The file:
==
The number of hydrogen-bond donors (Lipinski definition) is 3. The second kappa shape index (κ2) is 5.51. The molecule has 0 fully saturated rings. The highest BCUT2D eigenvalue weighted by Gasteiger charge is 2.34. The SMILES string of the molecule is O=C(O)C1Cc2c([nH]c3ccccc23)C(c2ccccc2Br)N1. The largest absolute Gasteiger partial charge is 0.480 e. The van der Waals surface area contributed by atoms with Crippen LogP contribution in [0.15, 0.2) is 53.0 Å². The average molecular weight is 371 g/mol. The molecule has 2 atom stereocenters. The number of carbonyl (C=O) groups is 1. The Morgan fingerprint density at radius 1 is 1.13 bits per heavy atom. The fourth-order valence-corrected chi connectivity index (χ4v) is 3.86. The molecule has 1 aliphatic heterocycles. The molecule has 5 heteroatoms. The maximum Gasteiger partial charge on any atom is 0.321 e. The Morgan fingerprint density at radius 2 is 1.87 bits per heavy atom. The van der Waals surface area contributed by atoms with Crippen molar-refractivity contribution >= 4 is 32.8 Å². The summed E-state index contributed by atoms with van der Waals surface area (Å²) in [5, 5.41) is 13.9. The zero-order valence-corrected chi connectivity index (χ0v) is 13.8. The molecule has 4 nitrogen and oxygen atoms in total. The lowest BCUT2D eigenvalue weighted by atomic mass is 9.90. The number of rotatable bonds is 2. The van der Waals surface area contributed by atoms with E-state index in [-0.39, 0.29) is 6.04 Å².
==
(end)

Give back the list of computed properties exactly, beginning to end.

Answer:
The number of hydrogen-bond donors (Lipinski definition) is 3. The second kappa shape index (κ2) is 5.51. The molecule has 0 fully saturated rings. The highest BCUT2D eigenvalue weighted by Gasteiger charge is 2.34. The SMILES string of the molecule is O=C(O)C1Cc2c([nH]c3ccccc23)C(c2ccccc2Br)N1. The largest absolute Gasteiger partial charge is 0.480 e. The van der Waals surface area contributed by atoms with Crippen LogP contribution in [0.15, 0.2) is 53.0 Å². The average molecular weight is 371 g/mol. The molecule has 2 atom stereocenters. The number of carbonyl (C=O) groups is 1. The Morgan fingerprint density at radius 1 is 1.13 bits per heavy atom. The fourth-order valence-corrected chi connectivity index (χ4v) is 3.86. The molecule has 1 aliphatic heterocycles. The molecule has 5 heteroatoms. The maximum Gasteiger partial charge on any atom is 0.321 e. The Morgan fingerprint density at radius 2 is 1.87 bits per heavy atom. The van der Waals surface area contributed by atoms with Crippen molar-refractivity contribution >= 4 is 32.8 Å². The summed E-state index contributed by atoms with van der Waals surface area (Å²) in [5, 5.41) is 13.9. The zero-order valence-corrected chi connectivity index (χ0v) is 13.8. The molecule has 4 nitrogen and oxygen atoms in total. The lowest BCUT2D eigenvalue weighted by atomic mass is 9.90. The number of rotatable bonds is 2. The van der Waals surface area contributed by atoms with E-state index in [-0.39, 0.29) is 6.04 Å².